in performance: town mountain

Town Mountain 2014 Standing photo by Amy Daniels

town mountain: phil barker, robert greer, bobby britt, rob parks and jesse langlais. photo by amy daniels.

The ingenuity of a bluegrass lot like Blue Mountain revealed itself in two distinct ways early into a sold out, two set show last night at Natasha’s.

The first came three songs into the set with the title tune to the band’s 2012 album Leave the Bottle. It began with the air of a waltz, which was one of several traditional preferences this Asheville, North Carolina quintet favored. It was a discreet turn, too, with banjoist Jesse Langlais and mandolinist Phil Barker (Town Mountain’s principal songwriters) setting down an assured grassy bluegrass stride accented by rich leads from Morehead/Hilda fiddler Jesse Wells (sitting in for band regular Bobby Britt). Then, during the chorus, the song detoured into rugged swing, giving guitarist/vocalist Robert Greer an extra palette of colors to work with.

The other attribute, which unfolded more gradually throughout the performance, dealt with Town Mountain’s ability to a maintain a strong traditional focus that possessed enough momentum and grit to match the spirit of a very chatty crowd that last night gave Natasha’s the air of an upscale honky tonk.

Sure, the light, soulful timbre of Greer’s singing regularly approximated bluegrass great Jimmy Martin while Barker’s lone turn at lead vocals on Lawdog revealed a potent mountain tenor. But the George Jones-inspired drive of Up the Ladder, the swing-savvy undercurrent to Whiskey With Tears and the potent instrumental flow of Tarheel Boys all recalled the feisty antique spirit of such modern string bands as Old Crow Medicine Show.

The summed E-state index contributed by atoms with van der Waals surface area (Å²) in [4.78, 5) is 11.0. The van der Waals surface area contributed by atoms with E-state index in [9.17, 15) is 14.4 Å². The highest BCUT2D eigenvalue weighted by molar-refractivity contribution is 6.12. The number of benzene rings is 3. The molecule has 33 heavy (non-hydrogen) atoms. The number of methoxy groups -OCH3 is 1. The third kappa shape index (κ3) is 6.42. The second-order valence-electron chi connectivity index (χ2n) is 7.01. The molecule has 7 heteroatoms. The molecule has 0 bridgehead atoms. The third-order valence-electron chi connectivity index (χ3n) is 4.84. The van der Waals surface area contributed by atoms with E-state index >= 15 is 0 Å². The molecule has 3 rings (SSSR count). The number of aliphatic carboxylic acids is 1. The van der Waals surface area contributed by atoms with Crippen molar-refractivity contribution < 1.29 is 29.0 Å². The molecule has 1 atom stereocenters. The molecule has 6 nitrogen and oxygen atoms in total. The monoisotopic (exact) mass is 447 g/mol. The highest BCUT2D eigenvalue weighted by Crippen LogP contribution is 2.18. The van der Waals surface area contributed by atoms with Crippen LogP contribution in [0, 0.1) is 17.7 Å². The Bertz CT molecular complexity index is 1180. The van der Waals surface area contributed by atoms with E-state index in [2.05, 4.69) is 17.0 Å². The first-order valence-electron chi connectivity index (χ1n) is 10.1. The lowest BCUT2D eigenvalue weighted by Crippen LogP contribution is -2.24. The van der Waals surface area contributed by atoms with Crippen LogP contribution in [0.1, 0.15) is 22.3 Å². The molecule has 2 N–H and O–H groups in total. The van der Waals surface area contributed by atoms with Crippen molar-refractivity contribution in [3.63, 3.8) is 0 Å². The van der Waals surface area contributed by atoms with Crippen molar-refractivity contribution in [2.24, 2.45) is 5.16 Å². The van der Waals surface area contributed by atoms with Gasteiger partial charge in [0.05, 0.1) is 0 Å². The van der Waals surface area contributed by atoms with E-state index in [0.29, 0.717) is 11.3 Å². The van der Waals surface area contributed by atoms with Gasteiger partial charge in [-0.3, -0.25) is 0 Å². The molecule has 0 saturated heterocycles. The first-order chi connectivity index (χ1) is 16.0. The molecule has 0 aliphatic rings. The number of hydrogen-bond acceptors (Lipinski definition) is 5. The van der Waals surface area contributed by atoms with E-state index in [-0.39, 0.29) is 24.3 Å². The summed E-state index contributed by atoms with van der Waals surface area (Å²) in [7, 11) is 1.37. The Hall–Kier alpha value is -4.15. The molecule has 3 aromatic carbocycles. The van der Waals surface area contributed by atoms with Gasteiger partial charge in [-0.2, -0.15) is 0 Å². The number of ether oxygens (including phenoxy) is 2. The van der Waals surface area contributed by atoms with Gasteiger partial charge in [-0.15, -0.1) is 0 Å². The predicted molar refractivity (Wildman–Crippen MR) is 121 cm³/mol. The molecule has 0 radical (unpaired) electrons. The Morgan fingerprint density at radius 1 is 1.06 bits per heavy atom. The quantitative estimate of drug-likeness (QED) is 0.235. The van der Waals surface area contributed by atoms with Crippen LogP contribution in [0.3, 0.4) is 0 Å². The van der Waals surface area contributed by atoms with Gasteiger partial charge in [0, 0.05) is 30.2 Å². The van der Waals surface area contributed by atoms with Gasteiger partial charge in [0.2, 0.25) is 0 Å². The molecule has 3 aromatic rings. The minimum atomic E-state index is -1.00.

The band’s strong traditionalist profile also extended to the few cover tunes that were peppered in with its primarily original repertoire. Specifically, Town Mountain’s takes on Son Volt’s Windfall and Bruce Springsteen’s I’m on Fire were, despite the songs’ contemporary origins, set to old school country frameworks that were, respectively, comforting and restless.

The evening’s only hiccup was an initially tentative sound mix that didn’t place enough fire under the band for it to be fully heard, especially toward the back of the venue, above the crowd noise. But that was a mountain Town Mountain quickly overcame. All you needed was a little extra electric juice under this masterful band to make its refreshingly traditional string sounds ignite.

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